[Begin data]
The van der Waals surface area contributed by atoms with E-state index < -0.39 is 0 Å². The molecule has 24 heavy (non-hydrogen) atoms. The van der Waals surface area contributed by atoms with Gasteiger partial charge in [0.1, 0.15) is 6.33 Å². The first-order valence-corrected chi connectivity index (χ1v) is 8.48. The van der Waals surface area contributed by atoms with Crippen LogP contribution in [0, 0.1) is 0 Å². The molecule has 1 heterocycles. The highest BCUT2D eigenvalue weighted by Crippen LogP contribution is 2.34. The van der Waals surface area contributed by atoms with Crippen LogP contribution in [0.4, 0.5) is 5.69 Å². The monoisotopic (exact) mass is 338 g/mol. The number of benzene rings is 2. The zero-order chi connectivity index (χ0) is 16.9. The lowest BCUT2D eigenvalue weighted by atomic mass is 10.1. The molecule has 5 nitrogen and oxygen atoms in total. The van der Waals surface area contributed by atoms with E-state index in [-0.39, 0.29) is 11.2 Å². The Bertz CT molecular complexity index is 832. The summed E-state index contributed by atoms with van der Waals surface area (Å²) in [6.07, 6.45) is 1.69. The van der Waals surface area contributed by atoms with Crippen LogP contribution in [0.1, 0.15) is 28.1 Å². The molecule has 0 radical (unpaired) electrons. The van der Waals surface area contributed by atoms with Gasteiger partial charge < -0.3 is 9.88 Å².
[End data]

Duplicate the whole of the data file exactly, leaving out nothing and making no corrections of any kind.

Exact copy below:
The van der Waals surface area contributed by atoms with E-state index < -0.39 is 0 Å². The molecule has 24 heavy (non-hydrogen) atoms. The van der Waals surface area contributed by atoms with Gasteiger partial charge in [0.1, 0.15) is 6.33 Å². The first-order valence-corrected chi connectivity index (χ1v) is 8.48. The van der Waals surface area contributed by atoms with Crippen LogP contribution in [0, 0.1) is 0 Å². The molecule has 1 heterocycles. The highest BCUT2D eigenvalue weighted by Crippen LogP contribution is 2.34. The van der Waals surface area contributed by atoms with Crippen LogP contribution in [0.4, 0.5) is 5.69 Å². The monoisotopic (exact) mass is 338 g/mol. The number of benzene rings is 2. The zero-order chi connectivity index (χ0) is 16.9. The lowest BCUT2D eigenvalue weighted by atomic mass is 10.1. The molecule has 5 nitrogen and oxygen atoms in total. The van der Waals surface area contributed by atoms with E-state index in [-0.39, 0.29) is 11.2 Å². The Bertz CT molecular complexity index is 832. The summed E-state index contributed by atoms with van der Waals surface area (Å²) in [6.07, 6.45) is 1.69. The van der Waals surface area contributed by atoms with Crippen LogP contribution in [0.1, 0.15) is 28.1 Å². The molecule has 0 radical (unpaired) electrons. The van der Waals surface area contributed by atoms with Gasteiger partial charge < -0.3 is 9.88 Å².